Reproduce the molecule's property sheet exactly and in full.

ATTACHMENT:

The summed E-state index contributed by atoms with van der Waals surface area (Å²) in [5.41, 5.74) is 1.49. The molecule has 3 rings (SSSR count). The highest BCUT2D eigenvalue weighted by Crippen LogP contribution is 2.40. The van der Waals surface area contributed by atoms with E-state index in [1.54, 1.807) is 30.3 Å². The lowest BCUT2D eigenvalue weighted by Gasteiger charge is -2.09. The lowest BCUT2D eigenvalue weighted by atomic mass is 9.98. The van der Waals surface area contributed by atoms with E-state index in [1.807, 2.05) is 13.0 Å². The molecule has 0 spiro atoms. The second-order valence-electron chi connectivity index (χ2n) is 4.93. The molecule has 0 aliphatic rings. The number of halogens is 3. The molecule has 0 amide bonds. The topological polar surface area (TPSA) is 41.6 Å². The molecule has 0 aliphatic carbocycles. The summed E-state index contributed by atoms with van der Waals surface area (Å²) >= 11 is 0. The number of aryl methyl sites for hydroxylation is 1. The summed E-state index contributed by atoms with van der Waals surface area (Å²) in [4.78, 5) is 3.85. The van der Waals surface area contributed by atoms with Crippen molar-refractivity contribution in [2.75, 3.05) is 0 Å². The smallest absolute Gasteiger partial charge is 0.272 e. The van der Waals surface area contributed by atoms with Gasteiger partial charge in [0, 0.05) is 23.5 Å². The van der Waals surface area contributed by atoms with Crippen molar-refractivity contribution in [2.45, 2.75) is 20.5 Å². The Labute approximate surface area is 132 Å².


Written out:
The summed E-state index contributed by atoms with van der Waals surface area (Å²) in [5.41, 5.74) is 1.49. The molecule has 3 rings (SSSR count). The highest BCUT2D eigenvalue weighted by Crippen LogP contribution is 2.40. The van der Waals surface area contributed by atoms with E-state index in [1.54, 1.807) is 30.3 Å². The lowest BCUT2D eigenvalue weighted by Gasteiger charge is -2.09. The lowest BCUT2D eigenvalue weighted by atomic mass is 9.98. The van der Waals surface area contributed by atoms with E-state index in [1.807, 2.05) is 13.0 Å². The molecule has 0 spiro atoms. The second-order valence-electron chi connectivity index (χ2n) is 4.93. The molecule has 0 aliphatic rings. The number of halogens is 3. The molecule has 0 amide bonds. The topological polar surface area (TPSA) is 41.6 Å². The molecule has 0 aliphatic carbocycles. The summed E-state index contributed by atoms with van der Waals surface area (Å²) >= 11 is 0. The number of aryl methyl sites for hydroxylation is 1. The summed E-state index contributed by atoms with van der Waals surface area (Å²) in [4.78, 5) is 3.85. The van der Waals surface area contributed by atoms with Crippen molar-refractivity contribution in [2.75, 3.05) is 0 Å². The smallest absolute Gasteiger partial charge is 0.272 e. The van der Waals surface area contributed by atoms with Gasteiger partial charge in [0, 0.05) is 23.5 Å². The van der Waals surface area contributed by atoms with Crippen molar-refractivity contribution in [2.45, 2.75) is 20.5 Å². The Labute approximate surface area is 132 Å².